With the new-age technologies and cutting-edge composite materials etc available currently, is it possible that biplane and triplane designs will make a comeback in the near future?


Biplanes (and triplanes) became (nearly) extinct not because high strength materials (like composites) were not available, but because they became available.

One of the major reasons for use of biplanes in the early days of aviation was that the materials available were of insufficient strength for the (wing) designs used.

The major disadvantage of biplanes (or triplanes) is aerodynamic- it produces a lot of drag compared to the monoplane and the wings interfere with each other.

So, the biplane was an (aerodynamically) inefficient solution to a structural problem. As higher strength materials like Aluminum became widespread, the biplanes fell out of favor.

While they can be revived, I don't see why someone would do that, except for nostalgia (or some special uses, like aerobatics).

There are some companies who manufacture or restore biplanes, but they usually don't use (modern materials like) composites, though modern avionics are used.

  • 7
    $\begingroup$ Biplanes can still see some (limited) use as bush planes: a much shorter wing can be helpful if you need to land in a narrow forest clearing, and they also have the advantage of good handling at low speeds (the AN-2, for example, which is still widely used today), but it's still a fact that they fulfill only special roles today, and not seeing more use is not because of the lack of technology. $\endgroup$ – vsz Oct 10 '15 at 16:59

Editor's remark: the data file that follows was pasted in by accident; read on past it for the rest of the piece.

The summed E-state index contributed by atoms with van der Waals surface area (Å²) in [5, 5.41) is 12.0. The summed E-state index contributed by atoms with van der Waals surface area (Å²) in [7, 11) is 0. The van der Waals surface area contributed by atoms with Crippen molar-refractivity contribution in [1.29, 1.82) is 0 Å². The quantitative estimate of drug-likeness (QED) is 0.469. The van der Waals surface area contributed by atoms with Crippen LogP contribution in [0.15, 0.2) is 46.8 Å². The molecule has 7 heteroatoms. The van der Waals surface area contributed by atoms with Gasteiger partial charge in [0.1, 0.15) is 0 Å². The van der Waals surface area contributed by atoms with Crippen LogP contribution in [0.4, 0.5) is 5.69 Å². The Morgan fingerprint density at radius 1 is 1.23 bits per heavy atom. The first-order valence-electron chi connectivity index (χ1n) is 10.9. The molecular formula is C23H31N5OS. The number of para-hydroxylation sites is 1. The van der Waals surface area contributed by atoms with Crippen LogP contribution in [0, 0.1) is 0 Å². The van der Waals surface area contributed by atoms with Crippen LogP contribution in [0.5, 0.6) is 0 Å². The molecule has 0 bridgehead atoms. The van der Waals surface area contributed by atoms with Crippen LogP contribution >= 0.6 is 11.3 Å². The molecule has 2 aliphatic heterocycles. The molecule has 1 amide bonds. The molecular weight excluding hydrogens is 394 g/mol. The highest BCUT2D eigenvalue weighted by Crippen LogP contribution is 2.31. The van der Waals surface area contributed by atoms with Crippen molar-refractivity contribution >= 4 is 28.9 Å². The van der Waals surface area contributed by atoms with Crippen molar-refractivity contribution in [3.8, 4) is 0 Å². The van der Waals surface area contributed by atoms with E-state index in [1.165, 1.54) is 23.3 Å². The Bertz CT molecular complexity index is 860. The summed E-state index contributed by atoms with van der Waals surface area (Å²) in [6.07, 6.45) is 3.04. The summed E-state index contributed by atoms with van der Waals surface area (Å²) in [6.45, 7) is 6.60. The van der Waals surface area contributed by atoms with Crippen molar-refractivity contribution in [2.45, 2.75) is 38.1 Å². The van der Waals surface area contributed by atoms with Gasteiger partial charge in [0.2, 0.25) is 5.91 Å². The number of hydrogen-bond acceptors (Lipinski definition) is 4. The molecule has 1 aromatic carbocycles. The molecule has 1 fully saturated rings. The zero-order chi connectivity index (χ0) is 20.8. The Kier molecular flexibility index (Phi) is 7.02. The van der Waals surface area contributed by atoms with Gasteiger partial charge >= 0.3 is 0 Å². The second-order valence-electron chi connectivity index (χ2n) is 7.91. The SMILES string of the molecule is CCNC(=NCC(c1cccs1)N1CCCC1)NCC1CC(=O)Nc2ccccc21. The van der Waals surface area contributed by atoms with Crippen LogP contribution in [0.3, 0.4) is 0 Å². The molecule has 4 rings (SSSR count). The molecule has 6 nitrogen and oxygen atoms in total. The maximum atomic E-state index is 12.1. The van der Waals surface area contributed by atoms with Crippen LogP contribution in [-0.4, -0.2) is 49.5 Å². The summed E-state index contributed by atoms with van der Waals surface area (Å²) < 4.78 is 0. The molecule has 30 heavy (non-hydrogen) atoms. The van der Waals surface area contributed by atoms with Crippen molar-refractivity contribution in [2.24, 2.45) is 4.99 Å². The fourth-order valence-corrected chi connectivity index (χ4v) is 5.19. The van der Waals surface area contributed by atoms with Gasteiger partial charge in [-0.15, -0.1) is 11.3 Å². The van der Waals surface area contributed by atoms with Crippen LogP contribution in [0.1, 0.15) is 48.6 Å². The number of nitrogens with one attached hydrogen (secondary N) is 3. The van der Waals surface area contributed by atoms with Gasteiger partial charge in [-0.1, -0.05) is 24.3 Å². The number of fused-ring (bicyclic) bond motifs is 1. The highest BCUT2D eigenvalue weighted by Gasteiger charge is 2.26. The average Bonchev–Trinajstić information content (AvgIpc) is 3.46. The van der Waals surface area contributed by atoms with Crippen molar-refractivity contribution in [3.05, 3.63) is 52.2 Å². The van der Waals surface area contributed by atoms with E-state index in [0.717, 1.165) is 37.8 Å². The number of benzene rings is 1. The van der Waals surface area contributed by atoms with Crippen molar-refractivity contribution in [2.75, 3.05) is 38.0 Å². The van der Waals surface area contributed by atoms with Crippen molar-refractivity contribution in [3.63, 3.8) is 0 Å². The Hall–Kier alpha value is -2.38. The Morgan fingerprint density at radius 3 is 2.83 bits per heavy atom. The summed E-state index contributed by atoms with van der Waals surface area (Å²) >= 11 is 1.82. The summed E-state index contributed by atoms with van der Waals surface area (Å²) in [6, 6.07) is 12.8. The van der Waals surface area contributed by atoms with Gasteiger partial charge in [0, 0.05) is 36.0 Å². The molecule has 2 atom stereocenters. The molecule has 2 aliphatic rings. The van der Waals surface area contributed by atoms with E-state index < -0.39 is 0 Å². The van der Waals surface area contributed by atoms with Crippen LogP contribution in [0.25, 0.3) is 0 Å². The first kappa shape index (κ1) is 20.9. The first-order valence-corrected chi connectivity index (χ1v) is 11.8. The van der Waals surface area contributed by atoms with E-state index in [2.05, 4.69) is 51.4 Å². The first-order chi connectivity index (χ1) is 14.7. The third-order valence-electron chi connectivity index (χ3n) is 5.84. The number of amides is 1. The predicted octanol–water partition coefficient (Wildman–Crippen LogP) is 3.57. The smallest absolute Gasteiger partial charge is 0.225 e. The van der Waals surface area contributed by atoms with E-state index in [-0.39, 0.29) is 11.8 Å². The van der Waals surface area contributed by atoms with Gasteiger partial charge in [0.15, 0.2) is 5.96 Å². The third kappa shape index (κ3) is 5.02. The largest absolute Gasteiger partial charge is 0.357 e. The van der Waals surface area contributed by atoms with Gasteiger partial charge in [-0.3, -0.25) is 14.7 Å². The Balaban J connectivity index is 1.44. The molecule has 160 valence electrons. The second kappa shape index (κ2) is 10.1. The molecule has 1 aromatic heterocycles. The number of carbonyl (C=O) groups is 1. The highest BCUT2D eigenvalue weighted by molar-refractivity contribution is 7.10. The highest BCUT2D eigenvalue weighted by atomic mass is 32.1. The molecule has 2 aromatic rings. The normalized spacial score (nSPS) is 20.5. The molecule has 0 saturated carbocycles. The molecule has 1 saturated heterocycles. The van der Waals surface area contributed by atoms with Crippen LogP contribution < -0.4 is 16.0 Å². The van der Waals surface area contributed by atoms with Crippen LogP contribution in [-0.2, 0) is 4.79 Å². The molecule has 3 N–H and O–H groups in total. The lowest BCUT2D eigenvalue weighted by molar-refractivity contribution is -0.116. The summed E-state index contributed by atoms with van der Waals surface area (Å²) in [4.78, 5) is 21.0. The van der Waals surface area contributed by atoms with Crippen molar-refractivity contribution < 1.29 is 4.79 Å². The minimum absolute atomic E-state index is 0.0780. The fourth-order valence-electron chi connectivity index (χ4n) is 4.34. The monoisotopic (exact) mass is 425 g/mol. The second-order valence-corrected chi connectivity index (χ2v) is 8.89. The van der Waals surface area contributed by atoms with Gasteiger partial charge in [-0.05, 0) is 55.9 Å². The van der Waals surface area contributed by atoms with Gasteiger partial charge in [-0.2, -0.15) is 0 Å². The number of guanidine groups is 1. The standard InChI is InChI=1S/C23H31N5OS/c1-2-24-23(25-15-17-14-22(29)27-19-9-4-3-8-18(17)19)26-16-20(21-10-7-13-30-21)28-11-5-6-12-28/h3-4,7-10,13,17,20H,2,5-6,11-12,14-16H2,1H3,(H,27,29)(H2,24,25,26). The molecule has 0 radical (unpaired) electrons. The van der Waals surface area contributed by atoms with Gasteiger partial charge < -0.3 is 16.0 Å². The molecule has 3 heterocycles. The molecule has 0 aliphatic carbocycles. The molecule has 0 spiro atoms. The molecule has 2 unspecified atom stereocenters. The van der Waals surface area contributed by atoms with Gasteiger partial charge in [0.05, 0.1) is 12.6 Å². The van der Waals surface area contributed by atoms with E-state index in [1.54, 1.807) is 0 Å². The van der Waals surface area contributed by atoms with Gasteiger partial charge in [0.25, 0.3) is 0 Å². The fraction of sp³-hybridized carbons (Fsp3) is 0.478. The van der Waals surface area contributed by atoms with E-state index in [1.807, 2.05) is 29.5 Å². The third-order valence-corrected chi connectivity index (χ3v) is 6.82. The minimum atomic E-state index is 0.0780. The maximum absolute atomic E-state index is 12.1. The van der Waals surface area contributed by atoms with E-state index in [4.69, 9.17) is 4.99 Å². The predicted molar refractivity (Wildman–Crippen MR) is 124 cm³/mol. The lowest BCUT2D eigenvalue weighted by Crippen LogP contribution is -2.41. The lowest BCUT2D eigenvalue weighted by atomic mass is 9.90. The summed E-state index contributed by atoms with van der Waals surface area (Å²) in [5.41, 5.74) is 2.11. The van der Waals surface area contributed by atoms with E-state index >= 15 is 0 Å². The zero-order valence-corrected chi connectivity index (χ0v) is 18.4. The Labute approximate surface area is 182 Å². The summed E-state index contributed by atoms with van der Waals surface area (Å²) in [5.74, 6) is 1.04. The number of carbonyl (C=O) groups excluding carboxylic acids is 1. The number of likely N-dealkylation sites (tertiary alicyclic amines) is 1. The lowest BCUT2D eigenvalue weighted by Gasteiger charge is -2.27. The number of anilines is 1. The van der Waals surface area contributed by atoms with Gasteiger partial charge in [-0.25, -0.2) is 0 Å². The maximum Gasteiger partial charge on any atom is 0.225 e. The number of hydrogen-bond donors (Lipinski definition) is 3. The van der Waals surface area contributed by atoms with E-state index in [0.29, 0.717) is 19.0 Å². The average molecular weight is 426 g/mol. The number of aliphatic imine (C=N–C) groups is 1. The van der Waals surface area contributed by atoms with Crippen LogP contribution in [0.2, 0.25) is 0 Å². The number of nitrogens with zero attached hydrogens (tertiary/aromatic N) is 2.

• 2
    $\begingroup$ @vsz: Part of the reason we don't widely use biplanes for bush planes is also because of advances in material science. Today planes can be built light enough with an engine powerful enough that they can have wingspans even smaller than WW1 era biplanes and yet only need a single wing. The Zenith CH 750 is a good example of this. Another good example is the Cri-cri $\endgroup$ – slebetman Oct 29 '15 at 2:40


Biplanes were the best way to take to the air in the early days because people had not wrapped their minds around the concept of a thick wing. All early aircraft used very thin airfoils, and a biplane produced a very lightweight and strong wing. Materials, by the way, had nothing to do with this, so the use of modern composite materials will not change the situation.

But a biplane does have advantages: If you

a biplane will be the right solution. However, as soon as the plane is used to earn revenue by transporting goods or people quickly and efficiently over long distances, the monoplane is by far the better solution.

Contraptions like the Blériot type 67 will never be built again (except maybe for entertainment).

Blériot type 67

Blériot type 67 bomber (picture source). Note the very thin wing airfoils.

On the other hand, for flying fun an EAA Biplane is hard to beat. And it is super easy to build.

EAA Biplane P2

EAA Biplane P2 (picture source). This design is possible with any aviation-rated materials.


Highly unlikely.

  • The most efficient way to increase an aircraft's efficiency at converting thrust to lift is by increasing the amount of air that it is able to use. That's increasing the wingspan.
  • It's less efficient to try to get more lift out of air that we are already using -- that's high-lift devices and stacked wings.

The increase in materials is what allowed us to get away from less-efficient methods like biplanes.

On the other hand, a particular wingspan constraint can drive development of multi-planes, as in aerobatics, where the violent forces are betetr resisted by shorter wings.

So perhaps there will continue to be niche applications, but I do not see any economical driver for multi-plane designs, and economics is what makes planes fly in any quantity.


Your Answer

By clicking “Post Your Answer”, you agree to our terms of service, privacy policy and cookie policy

Not the answer you're looking for? Browse other questions tagged or ask your own question.